The Bus Driver
His daily presence braced like a pew. He drove
the route in a uniform he chose: heavy boots,
work shirt, jeans gone soft with wear. Aviators,
on brilliant afternoons that felt chipped from ice
and in near-dark Cleveland mornings too,
the ones that taught us a new kind of cold.
Inside the bus was mostly wet-wool warm,
though not where he sat alone, folding the door open
again and again as winter invited itself in.
For weeks, his right hand cracked until it bled.
His voice was hard, unsweet. But it was his hand that said,
here is a man not to be fucked with. On his bus
cruelties great or small found no room to crouch
among green vinyl seats, and for that as much
as for his unsung labor I was grateful, tossing
him a “thank you” when I passed. Except
one afternoon, when I stumbled down the steps,
and called, “I love you Charlie!”—then ran,
mortified the other kids had heard the slip.
But whether they hadn’t, or he shut them up,
or they felt it too, I don’t know. Nobody ever said.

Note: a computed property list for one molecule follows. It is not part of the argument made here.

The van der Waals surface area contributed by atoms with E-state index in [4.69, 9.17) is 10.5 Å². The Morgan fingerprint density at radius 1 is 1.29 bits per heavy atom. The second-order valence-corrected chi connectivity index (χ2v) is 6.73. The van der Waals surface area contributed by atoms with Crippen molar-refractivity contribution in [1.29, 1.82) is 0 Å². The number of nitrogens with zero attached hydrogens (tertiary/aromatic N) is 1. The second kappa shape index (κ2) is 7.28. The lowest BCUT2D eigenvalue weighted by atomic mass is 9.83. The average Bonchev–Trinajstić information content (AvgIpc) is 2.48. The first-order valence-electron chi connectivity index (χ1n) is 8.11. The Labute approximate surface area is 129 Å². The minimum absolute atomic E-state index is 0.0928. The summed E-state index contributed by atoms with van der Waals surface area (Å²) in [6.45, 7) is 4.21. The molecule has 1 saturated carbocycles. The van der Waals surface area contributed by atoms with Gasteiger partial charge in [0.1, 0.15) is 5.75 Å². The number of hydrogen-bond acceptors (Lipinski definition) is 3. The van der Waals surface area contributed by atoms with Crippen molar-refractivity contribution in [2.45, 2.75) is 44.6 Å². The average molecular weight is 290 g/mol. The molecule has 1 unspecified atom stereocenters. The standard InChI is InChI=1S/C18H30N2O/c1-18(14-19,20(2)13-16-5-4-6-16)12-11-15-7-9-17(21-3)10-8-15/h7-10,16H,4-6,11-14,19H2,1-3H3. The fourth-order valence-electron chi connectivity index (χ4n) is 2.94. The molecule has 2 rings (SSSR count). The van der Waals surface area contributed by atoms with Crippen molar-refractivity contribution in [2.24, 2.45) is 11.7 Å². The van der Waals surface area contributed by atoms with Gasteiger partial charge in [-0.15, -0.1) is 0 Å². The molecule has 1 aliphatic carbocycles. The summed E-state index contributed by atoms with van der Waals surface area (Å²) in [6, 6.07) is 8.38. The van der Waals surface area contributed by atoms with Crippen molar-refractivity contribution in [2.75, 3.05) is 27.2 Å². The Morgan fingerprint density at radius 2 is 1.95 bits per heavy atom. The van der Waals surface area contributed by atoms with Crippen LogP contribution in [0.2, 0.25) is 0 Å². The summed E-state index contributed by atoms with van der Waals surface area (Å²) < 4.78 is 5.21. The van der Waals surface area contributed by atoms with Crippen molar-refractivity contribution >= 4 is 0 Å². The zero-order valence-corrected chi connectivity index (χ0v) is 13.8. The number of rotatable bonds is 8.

And to my shame, I never spoke those words again.
Dear Fox Who Patrols Our Yard at Night
I confess, I find your staccato scream--
a woman’s wail cut short—disconcerting,
meaning: I find myself out of concert
with the soft hums and flutters of the house,
suddenly unsettled by the day’s
small triumphs over beetles and weeds.
If you’re hungry, you’re more than welcome
to the sly rabbits who undermine
the radishes and savage the parsley.
Consider too the local squirrels,
silver-sleek with last year’s acorn glut,
too jaunty, too slow to pose a challenge.
Actually, I wish you’d lap up the ants
who’ve made the lawn a hilly menace
with their unauthorized excavations,
or pick off a few songbirds, the ones
whose sharp calls needle us awake
when dawn barely dusts the arborvitae.
And yet, loud fox, circling in the dark heat,
I tend to think that hunger’s not
the engine of your punch-gut bursts,
but grim and vital fact: your life means
certain death. So if we cast a stone
to seal your jaws, dear fox, catch it
and cast it back.
About the Author: Carolyn Oliver’s poetry has appeared or is forthcoming in the Greensboro Review, Gulf Stream, Calamus Journal, Tar River Poetry, Frontier Poetry, and elsewhere. A graduate of The Ohio State University and Boston University, she lives in Massachusetts with her family. Links to more of her writing can be found here.